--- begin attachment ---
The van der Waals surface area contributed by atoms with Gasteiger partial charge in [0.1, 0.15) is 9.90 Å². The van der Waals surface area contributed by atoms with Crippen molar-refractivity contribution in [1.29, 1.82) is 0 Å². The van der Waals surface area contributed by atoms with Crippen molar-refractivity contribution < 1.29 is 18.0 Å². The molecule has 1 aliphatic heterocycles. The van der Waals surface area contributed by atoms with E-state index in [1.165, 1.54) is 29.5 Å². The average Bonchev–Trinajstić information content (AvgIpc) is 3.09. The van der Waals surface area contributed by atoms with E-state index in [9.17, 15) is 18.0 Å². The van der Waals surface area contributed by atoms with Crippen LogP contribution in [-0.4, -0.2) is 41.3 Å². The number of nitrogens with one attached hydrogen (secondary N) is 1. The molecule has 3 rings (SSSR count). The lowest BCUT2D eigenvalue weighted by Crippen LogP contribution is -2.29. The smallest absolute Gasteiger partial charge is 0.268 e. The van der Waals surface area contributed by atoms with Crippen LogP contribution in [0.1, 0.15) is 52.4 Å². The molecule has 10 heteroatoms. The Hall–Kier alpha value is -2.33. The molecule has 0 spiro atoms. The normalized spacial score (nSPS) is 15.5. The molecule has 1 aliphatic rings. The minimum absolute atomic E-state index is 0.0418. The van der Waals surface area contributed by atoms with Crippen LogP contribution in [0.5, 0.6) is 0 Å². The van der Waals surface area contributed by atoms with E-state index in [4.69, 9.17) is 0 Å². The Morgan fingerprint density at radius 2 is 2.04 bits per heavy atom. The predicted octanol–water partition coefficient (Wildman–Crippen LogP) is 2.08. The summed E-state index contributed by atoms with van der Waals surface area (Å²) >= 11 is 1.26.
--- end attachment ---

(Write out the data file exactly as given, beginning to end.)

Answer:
The van der Waals surface area contributed by atoms with Gasteiger partial charge in [0.1, 0.15) is 9.90 Å². The van der Waals surface area contributed by atoms with Crippen molar-refractivity contribution in [1.29, 1.82) is 0 Å². The van der Waals surface area contributed by atoms with Crippen molar-refractivity contribution < 1.29 is 18.0 Å². The molecule has 1 aliphatic heterocycles. The van der Waals surface area contributed by atoms with E-state index in [1.165, 1.54) is 29.5 Å². The average Bonchev–Trinajstić information content (AvgIpc) is 3.09. The van der Waals surface area contributed by atoms with E-state index in [9.17, 15) is 18.0 Å². The van der Waals surface area contributed by atoms with Crippen LogP contribution in [-0.4, -0.2) is 41.3 Å². The number of nitrogens with one attached hydrogen (secondary N) is 1. The molecule has 3 rings (SSSR count). The lowest BCUT2D eigenvalue weighted by Crippen LogP contribution is -2.29. The smallest absolute Gasteiger partial charge is 0.268 e. The van der Waals surface area contributed by atoms with Crippen LogP contribution in [0.1, 0.15) is 52.4 Å². The molecule has 10 heteroatoms. The Hall–Kier alpha value is -2.33. The molecule has 0 spiro atoms. The normalized spacial score (nSPS) is 15.5. The molecule has 1 aliphatic rings. The minimum absolute atomic E-state index is 0.0418. The van der Waals surface area contributed by atoms with Crippen LogP contribution in [0.5, 0.6) is 0 Å². The van der Waals surface area contributed by atoms with E-state index in [4.69, 9.17) is 0 Å². The Morgan fingerprint density at radius 2 is 2.04 bits per heavy atom. The predicted octanol–water partition coefficient (Wildman–Crippen LogP) is 2.08. The summed E-state index contributed by atoms with van der Waals surface area (Å²) >= 11 is 1.26.